The Stanly News and Press (Albemarle, NC)

Regional

June 5, 2013

N.C. State researchers create fruit, vegetable-infused ingredients for U.S. Army rations

Wednesday, June 5, 2013 — KANNAPOLIS, N.C. – North Carolina State University has gained support from the U.S. Army to create functional food ingredients from fruits and vegetables that will be used to develop healthier, more portable combat rations for soldiers. Researchers with N.C. State's Plants for Human Health Institute (PHHI), located at the N.C. Research Campus in Kannapolis, are infusing different protein powders and flours, the kinds found at health and nutrition stores, with health-promoting compounds from kale greens and muscadine grapes.

The research addresses a critical military challenge: how to provide balanced diets (inclusive of fruits and vegetables) to troops in the field that will have taste appeal while still maintaining shelf life, portability and health-protective functionality. The answer, PHHI researchers believe, lies within a proprietary technology they’re using to develop nutrient-enhanced food ingredients, which can then be used to make drinks, power bars, cookies and other healthy snacks for soldiers.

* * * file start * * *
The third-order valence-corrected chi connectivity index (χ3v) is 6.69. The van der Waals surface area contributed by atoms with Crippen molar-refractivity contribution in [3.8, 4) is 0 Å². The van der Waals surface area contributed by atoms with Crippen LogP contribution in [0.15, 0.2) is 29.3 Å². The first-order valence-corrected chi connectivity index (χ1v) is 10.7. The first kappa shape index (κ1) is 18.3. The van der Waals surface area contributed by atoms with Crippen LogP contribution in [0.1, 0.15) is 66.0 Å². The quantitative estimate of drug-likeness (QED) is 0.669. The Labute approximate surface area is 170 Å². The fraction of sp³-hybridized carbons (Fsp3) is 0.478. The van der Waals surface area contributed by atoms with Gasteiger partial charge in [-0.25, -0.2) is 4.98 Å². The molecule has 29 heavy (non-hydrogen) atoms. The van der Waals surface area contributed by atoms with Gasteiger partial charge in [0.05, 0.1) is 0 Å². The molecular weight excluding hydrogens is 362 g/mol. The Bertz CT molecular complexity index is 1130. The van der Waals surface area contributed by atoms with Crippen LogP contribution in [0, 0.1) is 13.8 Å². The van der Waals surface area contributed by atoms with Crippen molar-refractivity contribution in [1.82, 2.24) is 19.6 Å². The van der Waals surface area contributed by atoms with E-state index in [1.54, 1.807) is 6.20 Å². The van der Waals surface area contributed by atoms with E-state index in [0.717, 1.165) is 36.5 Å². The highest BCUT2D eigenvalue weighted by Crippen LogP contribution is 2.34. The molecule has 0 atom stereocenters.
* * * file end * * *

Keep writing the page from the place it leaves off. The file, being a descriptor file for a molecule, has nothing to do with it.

The Center for Advanced Processing and Packaging Studies (CAPPS), a National Science Foundation-initiated program designed to foster partnerships between industry and universities, has awarded $60,000 in grants to help support the project. The U.S. Army Natick Soldier Systems Center, the Army’s organization responsible for developing and managing soldier-support items like food, clothing and shelters, an industry member of CAPPS, stands to benefit from PHHI’s efforts.

Research shows a strong relationship between strenuous physical activity and mental stress – common experiences for many military soldiers – and inflammation and negative immune system responses, which in turn can increase the risk of injury and poor mental and physical performance. Combat rations that are supplemented with natural, safe and effective fruit and vegetable compounds may counteract some of those negative health impacts and reduce the risk of experiencing them, according to Dr. Mary Ann Lila, PHHI director and project research coordinator.

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